Workers' Force

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CGT-FO
FO logo.png
Full name General Confederation of Labor - Workers' Force
Native name Confédération Générale du Travail - Force Ouvrière
Founded 1948
Members 300,000
Country France
Affiliation ITUC, ETUC, TUAC
Key people Jean-Claude Mailly, secretary general
Office location Paris, France
Website www.force-ouvriere.fr

The General Confederation of Labor - Workers' Force (French: Confédération Générale du Travail - Force Ouvrière, or simply Force Ouvrière) is one of the five major union federations in France. In terms of following, it is the third behind the CGT and the CFDT.

Force Ouvrière was founded in 1948 by former members of the General Confederation of Labor (CGT) who denounced the dominance of the French Communist Party over that federation. Various sources, including former CIA officials, have suggested that this split was instigated by the Central Intelligence Agency (CIA) and that FO had received funds from the CIA through the American Federation of Labor (AFL)'s Irving Brown.

FO is a member of the European Trade Union Confederation. Its leader is Jean-Claude Mailly.

History[edit]

After World War II, members of the French Communist Party attained considerable influence within the CGT, controlling 21 of its 30 federations. Senior figures such as Robert Bothereau and the former secretary general, Léon Jouhaux, opposed this development. These opponents denounced Communist influence as a threat to the independent position of trade unions, a principle enshrined in the 1906 Charte d'Amiens. They founded a paper, Force ouvrière.

In 1947, a general strike, fought against the backdrop of the developing Cold War, divided the CGT. The Communist ministers were excluded from the government led by Paul Ramadier, a Socialist. In this context, the internal CGT opposition created a new trade-union confederation, called FO. The majority of its founders were from the socialist ranks.

In February 1958 the African branches of FO became an independent organization, Confédération Africaine des Syndicats Libres-FO.[1][2]

In the 1960s, when André Bergeron became leader of the Confederation, the links between FO and the French Section of the Workers' International (SFIO) became distended. Indeed, if Bergeron was an SFIO member, he was also the "main partner" of the employers and the right-wing governments. In this, FO presided the social security offices. Besides, it welcomed Conservatives and Far-Left, notably members of the Trotskyist Internationalist Communist Organization. The hostility to the CGT and to the French Communist Party is the cement of the confederation.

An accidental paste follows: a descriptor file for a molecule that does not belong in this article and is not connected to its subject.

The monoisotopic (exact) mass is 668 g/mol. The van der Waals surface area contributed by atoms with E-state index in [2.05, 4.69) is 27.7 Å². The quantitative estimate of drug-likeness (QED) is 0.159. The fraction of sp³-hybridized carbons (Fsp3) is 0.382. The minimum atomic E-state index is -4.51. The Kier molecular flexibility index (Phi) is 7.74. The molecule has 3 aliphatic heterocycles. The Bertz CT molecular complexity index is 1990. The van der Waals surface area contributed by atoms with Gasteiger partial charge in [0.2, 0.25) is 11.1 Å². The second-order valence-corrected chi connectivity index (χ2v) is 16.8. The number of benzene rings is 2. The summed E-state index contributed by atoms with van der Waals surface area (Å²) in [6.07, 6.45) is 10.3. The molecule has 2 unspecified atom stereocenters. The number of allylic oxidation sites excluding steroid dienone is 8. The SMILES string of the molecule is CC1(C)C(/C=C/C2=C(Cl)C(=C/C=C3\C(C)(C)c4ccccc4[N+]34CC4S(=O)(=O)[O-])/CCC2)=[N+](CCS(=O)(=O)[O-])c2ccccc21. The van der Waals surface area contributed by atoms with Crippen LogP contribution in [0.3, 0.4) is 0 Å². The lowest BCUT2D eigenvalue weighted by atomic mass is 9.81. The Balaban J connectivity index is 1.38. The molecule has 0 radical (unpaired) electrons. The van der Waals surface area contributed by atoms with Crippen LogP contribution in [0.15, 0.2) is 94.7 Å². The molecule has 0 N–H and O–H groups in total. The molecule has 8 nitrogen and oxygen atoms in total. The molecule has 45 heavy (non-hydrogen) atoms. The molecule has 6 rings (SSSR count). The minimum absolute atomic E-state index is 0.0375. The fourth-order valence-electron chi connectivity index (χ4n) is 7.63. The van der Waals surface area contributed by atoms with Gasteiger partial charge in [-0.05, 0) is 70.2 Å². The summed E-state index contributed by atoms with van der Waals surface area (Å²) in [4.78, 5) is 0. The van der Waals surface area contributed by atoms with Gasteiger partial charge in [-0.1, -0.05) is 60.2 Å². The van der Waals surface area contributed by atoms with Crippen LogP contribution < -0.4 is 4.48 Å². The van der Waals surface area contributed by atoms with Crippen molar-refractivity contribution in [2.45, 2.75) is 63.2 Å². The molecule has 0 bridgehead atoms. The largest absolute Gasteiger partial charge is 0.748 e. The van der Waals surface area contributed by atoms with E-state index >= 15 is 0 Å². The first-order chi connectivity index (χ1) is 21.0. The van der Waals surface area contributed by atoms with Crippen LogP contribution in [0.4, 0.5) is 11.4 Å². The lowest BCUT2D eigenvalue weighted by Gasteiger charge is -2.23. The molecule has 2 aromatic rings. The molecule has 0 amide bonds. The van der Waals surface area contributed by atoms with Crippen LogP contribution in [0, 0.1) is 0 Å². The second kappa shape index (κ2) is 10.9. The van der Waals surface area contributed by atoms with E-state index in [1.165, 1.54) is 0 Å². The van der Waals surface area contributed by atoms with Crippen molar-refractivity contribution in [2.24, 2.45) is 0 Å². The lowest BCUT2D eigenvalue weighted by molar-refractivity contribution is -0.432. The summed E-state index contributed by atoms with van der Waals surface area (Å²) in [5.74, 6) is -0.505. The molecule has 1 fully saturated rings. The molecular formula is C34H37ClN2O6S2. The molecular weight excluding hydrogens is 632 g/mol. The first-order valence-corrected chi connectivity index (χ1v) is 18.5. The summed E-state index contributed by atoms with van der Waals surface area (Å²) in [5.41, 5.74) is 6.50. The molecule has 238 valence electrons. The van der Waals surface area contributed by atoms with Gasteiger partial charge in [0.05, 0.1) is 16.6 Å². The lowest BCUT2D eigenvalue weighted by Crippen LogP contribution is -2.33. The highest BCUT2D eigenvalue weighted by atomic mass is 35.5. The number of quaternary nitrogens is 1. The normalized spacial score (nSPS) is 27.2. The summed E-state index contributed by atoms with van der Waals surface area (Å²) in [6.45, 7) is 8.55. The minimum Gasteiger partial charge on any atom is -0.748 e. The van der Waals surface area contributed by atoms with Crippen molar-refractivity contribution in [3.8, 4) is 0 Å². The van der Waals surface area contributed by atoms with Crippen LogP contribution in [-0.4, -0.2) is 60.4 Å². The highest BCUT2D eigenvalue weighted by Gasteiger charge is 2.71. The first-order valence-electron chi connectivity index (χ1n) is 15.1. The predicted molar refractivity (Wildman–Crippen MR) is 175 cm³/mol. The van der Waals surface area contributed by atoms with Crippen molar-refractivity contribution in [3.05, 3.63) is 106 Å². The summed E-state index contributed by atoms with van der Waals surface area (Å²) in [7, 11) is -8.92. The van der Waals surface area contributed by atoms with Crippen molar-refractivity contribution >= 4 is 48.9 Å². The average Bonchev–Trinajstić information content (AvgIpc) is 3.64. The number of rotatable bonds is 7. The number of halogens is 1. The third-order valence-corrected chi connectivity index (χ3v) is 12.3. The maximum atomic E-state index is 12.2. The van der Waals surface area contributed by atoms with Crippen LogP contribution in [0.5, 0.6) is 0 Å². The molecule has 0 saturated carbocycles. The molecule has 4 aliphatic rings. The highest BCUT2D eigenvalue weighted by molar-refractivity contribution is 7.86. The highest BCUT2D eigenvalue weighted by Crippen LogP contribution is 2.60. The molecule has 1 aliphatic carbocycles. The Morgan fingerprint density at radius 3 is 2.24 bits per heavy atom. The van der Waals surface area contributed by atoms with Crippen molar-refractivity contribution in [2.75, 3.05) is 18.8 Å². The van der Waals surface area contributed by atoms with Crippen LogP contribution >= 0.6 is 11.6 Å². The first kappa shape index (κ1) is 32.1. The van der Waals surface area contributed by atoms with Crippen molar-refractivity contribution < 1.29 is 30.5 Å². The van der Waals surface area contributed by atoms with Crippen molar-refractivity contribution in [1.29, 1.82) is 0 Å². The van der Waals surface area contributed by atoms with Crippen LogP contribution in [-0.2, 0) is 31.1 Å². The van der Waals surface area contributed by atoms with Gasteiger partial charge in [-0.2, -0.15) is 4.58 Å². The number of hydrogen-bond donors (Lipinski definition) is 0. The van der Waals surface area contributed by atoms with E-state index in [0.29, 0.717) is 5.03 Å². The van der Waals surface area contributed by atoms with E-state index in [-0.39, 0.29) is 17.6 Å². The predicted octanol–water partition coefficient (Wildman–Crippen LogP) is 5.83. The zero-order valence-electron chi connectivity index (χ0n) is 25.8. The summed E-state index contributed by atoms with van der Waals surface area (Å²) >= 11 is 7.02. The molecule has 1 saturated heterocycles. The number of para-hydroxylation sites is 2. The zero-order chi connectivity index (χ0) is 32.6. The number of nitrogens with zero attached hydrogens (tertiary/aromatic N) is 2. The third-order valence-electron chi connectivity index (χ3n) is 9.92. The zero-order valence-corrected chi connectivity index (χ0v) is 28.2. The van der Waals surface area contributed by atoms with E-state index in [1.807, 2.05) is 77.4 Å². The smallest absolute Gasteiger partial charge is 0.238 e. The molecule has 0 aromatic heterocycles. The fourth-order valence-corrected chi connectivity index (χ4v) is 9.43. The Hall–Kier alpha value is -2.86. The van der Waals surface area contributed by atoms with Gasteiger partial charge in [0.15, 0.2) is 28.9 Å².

In the 1970s, FO leaders were sceptical about the Socialist strategy of alliance with the Communist Party. Then, they criticized the nomination of Communist ministers in 1981. After François Mitterrand's election, FO presented like the only independent trade-union confederation.

In 1989, Marc Blondel was elected leader of FO, against the will of Bergeron. He wanted to preserve the independence of the confederation. Supported by the Trotskyist minority, he adopted a more combative attitude. In this, he participated in the 1995 social conflict against Alain Juppé's plans for welfare reform, and improved relations with the CGT. In consequence, FO lost the precedence of social security offices for the benefit of the Confédération Française Démocratique du Travail.

In 2003, Blondel called for a general strike against the plan of pensions reforms. Then, he let his function to Jean-Claude Mailly. FO participated in the 2006 campaign against the Contrat première embauche.

Famous members[edit]

CIA Involvement[edit]

The group's ties with the American Central Intelligence Agency (CIA) were leaked in 1967 by Thomas Braden, a former director of covert operations for the agency. In his Saturday Evening Post expose, Braden wrote of the CGT strike: "Into this crisis stepped [Jay] Lovestone and his assistant, Irving Brown. With funds from Dubinsky's union, they organized Force Ouvrière, a non-Communist union. When they ran out of money, they appealed to the CIA. Thus began the secret subsidy of free trade unions which soon spread to Italy. Without that subsidy, postwar history might have gone very differently." American influence was never total, and there were disputes between FO leadership and the American representatives (for example, over French colonialism).[3]

Support from the CIA has continued at least through the Reagan administration.

Professional Elections[edit]

FO won 15.81% of the vote in the employee's college during the 2008 professional elections. This is below FO's 18.28% result in 2002 and its top result to date, 20.55% in 1997.

See also[edit]

References[edit]

  1. ^ Wallerstein, Immanuel Maurice.Africa: The Politics of Independence and Unity. Lincoln: University of Nebraska Press, 2005. p. 188
  2. ^ Meynaud, Jean, and Anisse Salah Bey. Trade Unionism in Africa. Lond: Methuen, 1967. p. 166
  3. ^ Wall, Irwin M. (1991). "Americanizing the French". The United States and the making of postwar France, 1945-1954 (Paperback ed. ed.). Cambridge: Cambridge University Press. p. 109. ISBN 9780521402170. Retrieved 4 August 2012. "But the judgment of Caffrey was that the bitter political strikes of 1947 gave rise to FO, and if the Americans were midwives in its birth, they were unable to affect its subsequent growth and development. Almost at once stinging critiques appeared of FO's internal operations in American Embassy reports." 
  • ICTUR et al.,, ed. (2005). Trade Unions of the World (6th ed.). London, UK: John Harper Publishing. ISBN 0-9543811-5-7. 
  • www.vie-publique.fr

External links[edit]